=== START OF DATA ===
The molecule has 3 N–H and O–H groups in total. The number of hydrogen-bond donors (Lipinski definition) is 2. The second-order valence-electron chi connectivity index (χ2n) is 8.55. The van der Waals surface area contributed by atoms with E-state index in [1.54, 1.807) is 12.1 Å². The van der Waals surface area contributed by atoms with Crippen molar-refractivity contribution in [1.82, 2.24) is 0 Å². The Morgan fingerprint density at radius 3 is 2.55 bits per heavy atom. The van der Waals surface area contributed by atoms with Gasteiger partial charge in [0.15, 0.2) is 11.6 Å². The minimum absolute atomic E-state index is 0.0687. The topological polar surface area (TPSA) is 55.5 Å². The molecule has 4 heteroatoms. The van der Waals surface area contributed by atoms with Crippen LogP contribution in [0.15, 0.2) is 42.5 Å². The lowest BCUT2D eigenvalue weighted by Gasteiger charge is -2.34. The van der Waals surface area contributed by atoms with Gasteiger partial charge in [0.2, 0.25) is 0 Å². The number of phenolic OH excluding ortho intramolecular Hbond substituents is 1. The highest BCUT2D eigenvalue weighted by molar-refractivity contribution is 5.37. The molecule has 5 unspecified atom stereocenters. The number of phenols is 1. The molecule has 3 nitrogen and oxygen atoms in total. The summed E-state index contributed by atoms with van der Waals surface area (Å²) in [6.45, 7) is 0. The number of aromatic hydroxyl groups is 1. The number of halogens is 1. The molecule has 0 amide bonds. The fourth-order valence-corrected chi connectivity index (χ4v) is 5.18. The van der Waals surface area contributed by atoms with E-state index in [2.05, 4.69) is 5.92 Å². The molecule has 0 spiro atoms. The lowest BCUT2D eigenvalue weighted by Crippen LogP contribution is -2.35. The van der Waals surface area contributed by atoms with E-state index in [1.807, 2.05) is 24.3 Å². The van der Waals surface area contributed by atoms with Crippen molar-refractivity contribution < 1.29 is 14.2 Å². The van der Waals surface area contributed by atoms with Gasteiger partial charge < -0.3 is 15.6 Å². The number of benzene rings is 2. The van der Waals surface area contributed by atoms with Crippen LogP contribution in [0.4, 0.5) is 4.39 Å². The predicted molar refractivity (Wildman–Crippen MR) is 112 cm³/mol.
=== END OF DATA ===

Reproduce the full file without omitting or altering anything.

The molecule has 3 N–H and O–H groups in total. The number of hydrogen-bond donors (Lipinski definition) is 2. The second-order valence-electron chi connectivity index (χ2n) is 8.55. The van der Waals surface area contributed by atoms with E-state index in [1.54, 1.807) is 12.1 Å². The van der Waals surface area contributed by atoms with Crippen molar-refractivity contribution in [1.82, 2.24) is 0 Å². The Morgan fingerprint density at radius 3 is 2.55 bits per heavy atom. The van der Waals surface area contributed by atoms with Gasteiger partial charge in [0.15, 0.2) is 11.6 Å². The minimum absolute atomic E-state index is 0.0687. The topological polar surface area (TPSA) is 55.5 Å². The molecule has 4 heteroatoms. The van der Waals surface area contributed by atoms with Crippen LogP contribution in [0.15, 0.2) is 42.5 Å². The lowest BCUT2D eigenvalue weighted by Gasteiger charge is -2.34. The van der Waals surface area contributed by atoms with Gasteiger partial charge in [0.2, 0.25) is 0 Å². The number of phenolic OH excluding ortho intramolecular Hbond substituents is 1. The highest BCUT2D eigenvalue weighted by molar-refractivity contribution is 5.37. The molecule has 5 unspecified atom stereocenters. The number of phenols is 1. The molecule has 3 nitrogen and oxygen atoms in total. The summed E-state index contributed by atoms with van der Waals surface area (Å²) in [6.45, 7) is 0. The number of aromatic hydroxyl groups is 1. The number of halogens is 1. The molecule has 0 amide bonds. The fourth-order valence-corrected chi connectivity index (χ4v) is 5.18. The van der Waals surface area contributed by atoms with E-state index in [2.05, 4.69) is 5.92 Å². The molecule has 0 spiro atoms. The lowest BCUT2D eigenvalue weighted by Crippen LogP contribution is -2.35. The van der Waals surface area contributed by atoms with E-state index in [1.807, 2.05) is 24.3 Å². The van der Waals surface area contributed by atoms with Crippen molar-refractivity contribution < 1.29 is 14.2 Å². The van der Waals surface area contributed by atoms with Gasteiger partial charge < -0.3 is 15.6 Å². The number of benzene rings is 2. The van der Waals surface area contributed by atoms with Crippen LogP contribution in [0.4, 0.5) is 4.39 Å². The predicted molar refractivity (Wildman–Crippen MR) is 112 cm³/mol.